A Superior Court judge who sentences a criminal defendant to a term of more than two and one-half years in a State correctional facility has no authority to order him held in the custody of a county sheriff in a county jail or house of correction without the consent of the sheriff in the absence of an emergency which could be alleviated by such an order or a constitutional deprivation which could be remedied by such an order. [635-636]

CIVIL ACTION commenced in the Supreme Judicial Court for the county of Suffolk on January 5, 1981.

The case was reported by Wilkins, J.

Michael C. Gilman (Kevin F. Moloney with him) for the plaintiffs.

Linda M. Irvin, Assistant Attorney General (E. Michael Sloman, Assistant Attorney General, with her) for Commissioner of Correction.

Judith M. Cabaniss, Judith A. Stalus & Ann Lambert Greenblatt for Charles M. Roberts & others, amici curiae, submitted a brief.

Page 632


WILKINS. J. A single justice of this court has reported to us a question concerning the authority of a judge of the Superior Court to order that a criminal defendant, sentenced to a term of more than two and one-half years in a State correctional facility, be held in the custody of a county sheriff in a county jail or house of correction when no space is available at any State institution. [Note 3] The parties have stipulated to facts bearing on the reported question. [Note 4] We conclude that, in the circumstances presented, a judge of the Superior Court does not have the authority to order that a criminal defendant be held in a county facility after the defendant has been sentenced to a State correctional facility. In the circumstances of this case, we answer the reported question in the negative.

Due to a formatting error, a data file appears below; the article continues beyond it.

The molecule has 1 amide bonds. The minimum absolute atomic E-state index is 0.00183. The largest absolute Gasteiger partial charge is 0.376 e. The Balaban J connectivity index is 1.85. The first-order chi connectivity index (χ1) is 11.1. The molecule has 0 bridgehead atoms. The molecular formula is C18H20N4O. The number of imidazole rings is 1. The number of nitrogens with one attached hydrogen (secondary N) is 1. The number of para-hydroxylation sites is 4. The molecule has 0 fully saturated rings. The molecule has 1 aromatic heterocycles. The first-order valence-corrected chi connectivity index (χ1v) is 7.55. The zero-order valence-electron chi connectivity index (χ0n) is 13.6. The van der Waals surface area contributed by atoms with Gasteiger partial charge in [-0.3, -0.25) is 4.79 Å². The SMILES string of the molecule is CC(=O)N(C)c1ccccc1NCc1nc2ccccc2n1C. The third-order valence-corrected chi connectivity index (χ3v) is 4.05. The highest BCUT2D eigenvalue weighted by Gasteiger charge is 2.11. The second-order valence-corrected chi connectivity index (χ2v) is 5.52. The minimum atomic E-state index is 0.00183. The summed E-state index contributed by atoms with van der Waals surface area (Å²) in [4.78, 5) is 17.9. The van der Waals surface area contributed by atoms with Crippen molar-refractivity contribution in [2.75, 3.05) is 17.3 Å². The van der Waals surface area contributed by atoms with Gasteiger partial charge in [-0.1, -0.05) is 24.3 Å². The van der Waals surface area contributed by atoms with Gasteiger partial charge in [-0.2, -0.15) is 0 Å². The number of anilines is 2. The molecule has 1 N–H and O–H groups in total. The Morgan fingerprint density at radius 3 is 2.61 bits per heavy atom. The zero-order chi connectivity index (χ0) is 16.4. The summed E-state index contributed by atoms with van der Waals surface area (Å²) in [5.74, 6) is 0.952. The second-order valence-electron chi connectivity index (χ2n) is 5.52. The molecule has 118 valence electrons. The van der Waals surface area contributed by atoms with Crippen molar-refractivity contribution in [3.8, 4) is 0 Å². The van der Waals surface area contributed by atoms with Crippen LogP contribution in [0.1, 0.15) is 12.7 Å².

The plaintiffs are the sheriff and the county commissioners of Middlesex. The sheriff has responsibility for the operation of the Middlesex County jail and house of correction at Billerica (Billerica), and he has the custody and control of Billerica and all prisoners committed to it. See G. L. c. 126, Sections 16. The county Commissioners have certain statutory duties concerning Billerica. See G. L. c. 126, Sections 8, 11; G. L. c. 34, Section 14. The Commissioner of Correction (commissioner) is responsible, in part, for the administration and operation of correctional facilities of the Department of Correction (department) and has statutory obligations with respect to county jails and correctional facilities. See G. L. c. 124, Sections 1, 6, and c. 127, Sections 1A, 1B.

Page 633